At first glance, it’d be easy to think Indian first drop Cheteshwar Pujara had an ordinary Test series against Australia this summer.
The veteran averaged just 33 across four Tests and had a high score of 77. Those who watched the series closely, though, would recognise the stat which revealed Pujara’s true influence was not his average but the amount of time he spent at the crease.
In that series, only two batsmen faced more than 90 balls per dismissal: Marnus Labuschagne (106) and Pujara (116).
The Indian brilliantly executed his role, which was to blunt the potent Australian attack. By forcing the Aussie bowlers to toil, Pujara provided a platform for India’s more aggressive middle-order players to go after a tiring attack.
It is an old-school method that has fallen out of favour in modern Test cricket. That’s also largely because, in this white-ball dominated era, there are few current Test batsmen with the blend of endless patience and sturdy defence required to execute this strategy.
Which brings me around to Bryce Street. In the same way that a quick look at Pujara’s summer stats would be misleading, so too could the casual observer fail to be overly impressed with Street’s knock in the Sheffield Shield final. I mean, he made 46. It’s a handy score, but hardly match-shaping.
Except that it was.
NSW had just been rolled for 146 with all ten wickets falling to pace. The Allan Border Field pitch was offering rewards to quicks that presented the seam nicely, as did Michael Neser (5-27) and Jack Wildermuth (4-21).
Street was then handed the daunting task of facing the new ball in the biggest match of his career against a phenomenal NSW attack as good as most Test bowling units.
The Blues had three-quarters of the Australian Test attack (Josh Hazlewood, Mitchell Starc and Nathan Lyon) plus another two bowlers who’ve played for Australia in Trent Copeland and Sean Abbott.
When former Test opener Joe Burns went cheaply, the pressure on Street intensified. The Blues duly got stuck into the 23-year-old. Street was sledged, struck on the body and harassed by high-quality bowling.
It was the sort of searching examination that opening batsmen rarely face at the domestic level. In fact, often they don’t encounter such a hostile environment until they reach the Test level, if they ever manage to get there at all.
That gulf in intensity and difficulty between state and international cricket has been too extreme for many dominant domestic batsmen. In this instance, though, Street seemed to thrive on such fierce combat.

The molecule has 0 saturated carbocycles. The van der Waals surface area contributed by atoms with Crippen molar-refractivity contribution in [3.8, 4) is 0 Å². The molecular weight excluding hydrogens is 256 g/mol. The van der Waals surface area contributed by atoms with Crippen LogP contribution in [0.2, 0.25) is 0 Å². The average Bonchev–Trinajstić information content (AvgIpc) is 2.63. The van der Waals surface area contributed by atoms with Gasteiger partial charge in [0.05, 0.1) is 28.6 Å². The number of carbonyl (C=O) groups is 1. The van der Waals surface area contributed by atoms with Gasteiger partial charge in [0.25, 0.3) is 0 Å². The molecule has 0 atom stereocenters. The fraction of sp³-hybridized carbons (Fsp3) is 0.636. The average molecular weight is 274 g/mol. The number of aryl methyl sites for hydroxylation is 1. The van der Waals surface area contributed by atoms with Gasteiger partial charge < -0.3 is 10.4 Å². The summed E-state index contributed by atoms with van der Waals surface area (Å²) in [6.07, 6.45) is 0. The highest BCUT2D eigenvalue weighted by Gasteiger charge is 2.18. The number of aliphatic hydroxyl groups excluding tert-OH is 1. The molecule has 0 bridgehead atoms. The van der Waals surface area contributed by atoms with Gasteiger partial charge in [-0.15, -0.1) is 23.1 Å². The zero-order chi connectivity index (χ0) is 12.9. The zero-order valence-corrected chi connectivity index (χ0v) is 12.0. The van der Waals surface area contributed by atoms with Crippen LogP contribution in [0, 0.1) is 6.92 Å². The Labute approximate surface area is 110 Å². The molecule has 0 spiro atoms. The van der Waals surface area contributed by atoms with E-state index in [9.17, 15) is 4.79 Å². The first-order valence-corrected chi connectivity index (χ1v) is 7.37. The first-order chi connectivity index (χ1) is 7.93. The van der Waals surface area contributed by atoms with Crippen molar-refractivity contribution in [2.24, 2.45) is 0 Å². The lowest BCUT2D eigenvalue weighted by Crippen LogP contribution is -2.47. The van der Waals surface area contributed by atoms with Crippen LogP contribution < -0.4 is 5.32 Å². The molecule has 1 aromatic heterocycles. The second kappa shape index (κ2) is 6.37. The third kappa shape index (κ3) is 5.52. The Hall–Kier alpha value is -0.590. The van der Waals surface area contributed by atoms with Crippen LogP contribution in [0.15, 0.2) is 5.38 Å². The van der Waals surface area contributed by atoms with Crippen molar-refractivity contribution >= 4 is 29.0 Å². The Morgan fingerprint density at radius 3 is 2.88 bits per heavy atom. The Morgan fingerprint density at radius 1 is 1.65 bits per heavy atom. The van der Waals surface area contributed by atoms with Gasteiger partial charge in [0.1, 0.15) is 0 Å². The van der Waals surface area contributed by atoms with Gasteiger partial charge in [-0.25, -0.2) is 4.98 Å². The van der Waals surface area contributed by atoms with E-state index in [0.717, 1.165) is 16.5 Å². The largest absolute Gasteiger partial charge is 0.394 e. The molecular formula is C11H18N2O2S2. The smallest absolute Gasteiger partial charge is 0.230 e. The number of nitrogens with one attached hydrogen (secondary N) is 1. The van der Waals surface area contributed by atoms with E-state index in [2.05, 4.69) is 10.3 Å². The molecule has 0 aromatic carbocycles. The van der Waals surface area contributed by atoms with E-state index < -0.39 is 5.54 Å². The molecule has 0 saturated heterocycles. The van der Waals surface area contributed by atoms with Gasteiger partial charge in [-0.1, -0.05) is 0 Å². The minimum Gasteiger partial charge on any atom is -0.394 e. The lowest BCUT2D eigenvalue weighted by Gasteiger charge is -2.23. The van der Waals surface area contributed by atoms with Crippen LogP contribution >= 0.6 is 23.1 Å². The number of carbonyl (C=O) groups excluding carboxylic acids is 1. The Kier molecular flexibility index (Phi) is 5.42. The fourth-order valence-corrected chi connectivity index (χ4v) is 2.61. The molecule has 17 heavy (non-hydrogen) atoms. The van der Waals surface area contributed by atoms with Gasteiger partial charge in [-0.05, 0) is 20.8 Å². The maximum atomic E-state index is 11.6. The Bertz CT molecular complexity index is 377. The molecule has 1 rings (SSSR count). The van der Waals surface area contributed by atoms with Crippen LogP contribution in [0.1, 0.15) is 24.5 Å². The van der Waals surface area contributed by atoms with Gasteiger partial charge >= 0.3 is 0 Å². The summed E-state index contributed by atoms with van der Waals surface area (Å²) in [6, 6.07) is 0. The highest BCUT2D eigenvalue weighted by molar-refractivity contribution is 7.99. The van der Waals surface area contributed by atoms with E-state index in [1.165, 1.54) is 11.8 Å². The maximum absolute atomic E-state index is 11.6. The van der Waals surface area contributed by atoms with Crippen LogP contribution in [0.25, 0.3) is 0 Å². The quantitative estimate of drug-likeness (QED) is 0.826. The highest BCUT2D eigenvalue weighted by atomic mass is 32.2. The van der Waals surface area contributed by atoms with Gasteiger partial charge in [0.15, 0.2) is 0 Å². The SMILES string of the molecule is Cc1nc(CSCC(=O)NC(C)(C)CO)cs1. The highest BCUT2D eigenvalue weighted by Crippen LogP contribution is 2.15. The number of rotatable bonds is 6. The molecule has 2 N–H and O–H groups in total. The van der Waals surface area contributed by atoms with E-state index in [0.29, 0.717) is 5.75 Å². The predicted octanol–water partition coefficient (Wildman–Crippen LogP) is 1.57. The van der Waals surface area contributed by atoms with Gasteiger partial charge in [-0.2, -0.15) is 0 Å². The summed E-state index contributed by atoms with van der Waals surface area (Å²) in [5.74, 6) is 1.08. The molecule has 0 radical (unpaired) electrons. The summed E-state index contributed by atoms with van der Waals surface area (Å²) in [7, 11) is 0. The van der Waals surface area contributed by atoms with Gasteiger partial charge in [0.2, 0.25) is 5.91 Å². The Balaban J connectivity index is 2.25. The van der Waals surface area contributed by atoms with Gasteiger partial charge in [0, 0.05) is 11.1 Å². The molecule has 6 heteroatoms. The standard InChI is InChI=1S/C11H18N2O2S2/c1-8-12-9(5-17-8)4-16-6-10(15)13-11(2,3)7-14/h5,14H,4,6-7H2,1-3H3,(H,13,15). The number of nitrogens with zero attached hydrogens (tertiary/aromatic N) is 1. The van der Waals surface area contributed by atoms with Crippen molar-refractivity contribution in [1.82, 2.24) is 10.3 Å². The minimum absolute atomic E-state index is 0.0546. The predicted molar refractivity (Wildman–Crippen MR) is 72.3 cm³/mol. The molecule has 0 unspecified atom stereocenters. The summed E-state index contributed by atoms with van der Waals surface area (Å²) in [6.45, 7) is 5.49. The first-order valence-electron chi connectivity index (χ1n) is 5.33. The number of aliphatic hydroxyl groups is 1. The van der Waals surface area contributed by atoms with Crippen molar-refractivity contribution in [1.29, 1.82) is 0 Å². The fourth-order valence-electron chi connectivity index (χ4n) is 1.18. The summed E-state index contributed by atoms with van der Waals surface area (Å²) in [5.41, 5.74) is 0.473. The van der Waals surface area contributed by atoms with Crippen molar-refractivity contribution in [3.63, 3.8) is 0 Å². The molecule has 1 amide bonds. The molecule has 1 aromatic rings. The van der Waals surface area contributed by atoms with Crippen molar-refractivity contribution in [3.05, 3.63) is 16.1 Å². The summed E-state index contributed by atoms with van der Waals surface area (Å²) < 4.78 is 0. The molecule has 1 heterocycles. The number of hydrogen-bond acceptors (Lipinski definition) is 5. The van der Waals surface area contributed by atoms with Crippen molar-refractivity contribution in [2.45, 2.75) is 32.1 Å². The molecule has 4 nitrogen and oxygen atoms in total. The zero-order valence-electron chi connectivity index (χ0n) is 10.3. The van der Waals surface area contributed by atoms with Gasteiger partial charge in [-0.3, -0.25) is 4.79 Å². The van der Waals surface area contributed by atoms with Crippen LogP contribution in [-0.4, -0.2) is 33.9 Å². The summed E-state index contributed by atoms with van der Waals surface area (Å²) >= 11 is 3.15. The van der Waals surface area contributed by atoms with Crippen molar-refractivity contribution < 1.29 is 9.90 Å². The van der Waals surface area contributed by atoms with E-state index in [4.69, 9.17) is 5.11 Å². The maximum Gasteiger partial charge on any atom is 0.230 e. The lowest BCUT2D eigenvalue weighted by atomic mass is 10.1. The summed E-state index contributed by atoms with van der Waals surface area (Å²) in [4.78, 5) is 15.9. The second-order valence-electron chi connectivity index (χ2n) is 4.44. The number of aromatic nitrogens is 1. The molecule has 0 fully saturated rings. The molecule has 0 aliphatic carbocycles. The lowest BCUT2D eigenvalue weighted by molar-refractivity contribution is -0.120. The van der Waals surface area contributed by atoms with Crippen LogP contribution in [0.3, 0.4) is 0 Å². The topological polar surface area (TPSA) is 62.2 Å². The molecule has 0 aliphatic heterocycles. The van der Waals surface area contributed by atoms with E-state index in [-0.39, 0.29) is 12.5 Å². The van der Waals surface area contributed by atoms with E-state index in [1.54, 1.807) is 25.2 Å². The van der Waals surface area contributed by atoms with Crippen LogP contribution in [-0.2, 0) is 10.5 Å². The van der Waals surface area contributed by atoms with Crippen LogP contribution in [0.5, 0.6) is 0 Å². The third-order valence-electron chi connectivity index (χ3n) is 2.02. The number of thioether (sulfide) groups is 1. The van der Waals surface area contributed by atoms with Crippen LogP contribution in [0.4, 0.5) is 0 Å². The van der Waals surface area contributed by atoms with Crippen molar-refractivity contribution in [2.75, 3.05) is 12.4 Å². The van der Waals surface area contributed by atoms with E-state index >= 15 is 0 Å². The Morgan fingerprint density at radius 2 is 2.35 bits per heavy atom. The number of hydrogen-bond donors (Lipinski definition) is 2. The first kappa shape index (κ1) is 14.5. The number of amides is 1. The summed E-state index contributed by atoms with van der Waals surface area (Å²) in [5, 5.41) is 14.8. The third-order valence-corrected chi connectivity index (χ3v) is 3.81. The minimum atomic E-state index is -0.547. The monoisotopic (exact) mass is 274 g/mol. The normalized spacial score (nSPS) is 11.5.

When Starc thudded a delivery into his body, Street didn’t wince or retreat, he laughed it off. Street soaked up all of this for hour after hour, clearly frustrating the NSW bowlers and ever so slowly helping Queensland into a commanding position.
By the time he was finally dismissed, the youngster had camped at the crease for nearly five hours, his grinding knock lasting longer than the entire NSW first innings. He had annoyed another very strong NSW attack earlier this month when he made 59 from 154 balls.
Innings like that, and his 46 in the Shield final, don’t leap off scorecards. They don’t earn headlines like sparkling tons. But within a team environment they’re hugely valued because they make life much easier for the batsmen lower down the order, who come to the crease against a weathered ball and a flagging attack.
The fact is that outside of Test superstars Steve Smith and Marnus Labuschagne, no Australian batsman is harder to dismiss than Street.
In his 16 first-class matches to date, Street has absorbed a whopping 126 balls per dismissal.
Here’s how that figure compares to the first-class records of Australia’s other leading openers:
Bryce Street: 126 balls per dismissal.
Will Pucovski: 105 balls.
Cameron Bancroft: 89 balls.
Marcus Harris: 71 balls.
Joe Burns: 71 balls.
David Warner: 67 balls.
Granted, Street’s sample size is far smaller than the likes of Warner, Bancroft, Harris and Burns. But it is a remarkable stat nonetheless.
Street has a truly rare ability to weather the new ball and bat for time. He also has his limitations as a batsman. Street rarely scores freely, even when well set. Of greater concern is his poor strike rotation, which too often leaves his batting partner stuck at one end over after over. Yet the first of those limitations isn’t that great a hurdle, as Pujara has shown, so long as your team is backing you to occupy the crease in that manner.
And among all the many weaknesses a young opening batsman could have, strike rotation is one of the least concerning, and easiest to correct. Compared, for example, to guys like Bancroft and Harris who deep into their first-class careers still have quite leaky defences.
Street, so far at least, has shown that this bedrock of an opening batsman’s game – forward and back foot defence – is in terrific shape. It’s still early in his career, and too soon to be looking to vault him into the Test team.
But the foundation of Street’s batting is wonderfully old-school – Pujara-esque , in fact. And the Indian champion has repeatedly proved against Australia that this traditional mode of Test batting still has great value.